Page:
The English church historian Bede, from a 1493 illustration.
The theme here lately is Beowulf, although you will also find links and comments about current events below. One of the interesting things about that poem is the light it sheds on religion in the Anglo-Saxon world.
It would seem that when these Germanic tribes invaded or migrated to England in the 500s, most of them were pagan and held to some variety of Norse religion, which survives in such places as the names of several weekdays (Tuesday, Wednesday, Thursday, and Friday are named after gods). An effort to convert them to Christianity got into high gear around the year 600, give or take a few.
Unlike in other places, it seems to have taken place without much in the way of martyrdoms on either the Christian or pagan side. Maybe one reason why Christianity appealed to them was that it offered a less dark view of the world than the old religion. In Norse mythology, gods, humans and the whole shooting match were expected to go down in a cataclysm known as Ragnarok.
According to the Venerable Bede (circa 672-735), an early chronicler of English church history, a pagan priest was consulted about the new religion and he was fairly open to it. Bede says that he described the human condition thus:
The present life man, O king, seems to me, in comparison with that time which is unknown to us, like to the swift flight of a sparow through the room wherein you sit at supper in winter amid your officers and ministers, with a good fire in the midst whilst the storms of rain and snow prevail abroad; the sparrow, I say, flying in at one door and immediately another, whilst he is within is safe from the wintry but after a short space of fair weather he immediately vanishes out of your sight into the dark winter from which he has emerged. So this life of man appears for a short space but of what went before or what is to follow we are ignorant. If, therefore, this new doctrine contains something more certain, it seems justly to deserve to be followed.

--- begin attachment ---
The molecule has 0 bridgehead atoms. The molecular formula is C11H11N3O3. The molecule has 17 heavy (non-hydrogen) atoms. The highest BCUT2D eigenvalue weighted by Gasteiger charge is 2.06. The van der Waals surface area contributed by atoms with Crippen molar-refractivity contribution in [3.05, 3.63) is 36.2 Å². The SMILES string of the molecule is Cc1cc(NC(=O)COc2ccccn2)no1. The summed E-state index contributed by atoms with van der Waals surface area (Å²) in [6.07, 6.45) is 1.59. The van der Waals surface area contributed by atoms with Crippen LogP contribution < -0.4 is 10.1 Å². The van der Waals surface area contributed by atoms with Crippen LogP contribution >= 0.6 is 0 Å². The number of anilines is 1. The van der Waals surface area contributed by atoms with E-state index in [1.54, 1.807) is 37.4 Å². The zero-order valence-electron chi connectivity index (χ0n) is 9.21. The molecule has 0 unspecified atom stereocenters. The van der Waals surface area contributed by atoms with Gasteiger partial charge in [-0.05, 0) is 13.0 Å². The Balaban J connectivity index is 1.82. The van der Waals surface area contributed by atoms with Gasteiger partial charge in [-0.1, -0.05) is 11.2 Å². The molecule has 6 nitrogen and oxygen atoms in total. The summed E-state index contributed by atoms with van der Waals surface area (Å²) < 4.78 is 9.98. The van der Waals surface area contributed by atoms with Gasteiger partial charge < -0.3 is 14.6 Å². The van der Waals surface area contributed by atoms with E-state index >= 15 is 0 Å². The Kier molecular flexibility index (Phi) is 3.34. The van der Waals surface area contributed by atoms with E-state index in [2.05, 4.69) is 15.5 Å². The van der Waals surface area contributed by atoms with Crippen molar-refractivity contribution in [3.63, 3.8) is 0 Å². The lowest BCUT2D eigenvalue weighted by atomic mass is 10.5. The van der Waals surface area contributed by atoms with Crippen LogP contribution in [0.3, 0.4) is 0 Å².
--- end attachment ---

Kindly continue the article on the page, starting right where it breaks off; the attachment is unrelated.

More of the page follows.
If that isn't one of the world's best analogies, I don't know what is. But if I was the sparrow, I'd have stayed in the mead hall.
THIS IS OUR CONCERN, DUDE. Some economists warn that spending cuts and freezes advocated by President Obama and his "friends" in Congress could be the real job killers. Here's another take on it while we're at it, along with Dean Baker's response.
ROADBLOCKS. Here's Jeff Goodell, author of Big Coal, in a Rolling Stone article on the 12 politicians who are doing the most to block progress on dealing with climate change. West Virginia's senior senator made the list, which makes me wonder if our junior senator is jealous. One startling change from the past is that Don Blankenship didn't make the list this time. The former CEO of Massey Energy appears to be taking a time out. Thanks to Ken Ward's Coal Tattoo for the heads up.
WHAT I'M SCREAMING. WV needs to modernize its unemployment system now.
GOOD TO KNOW. Legislators in Utah may soon make the M1911 the official state gun.
ON THE BRIGHT SIDE, optimism in America is at a four year high (which may not be saying much).
GOAT ROPE ADVISORY LEVEL: ELEVATED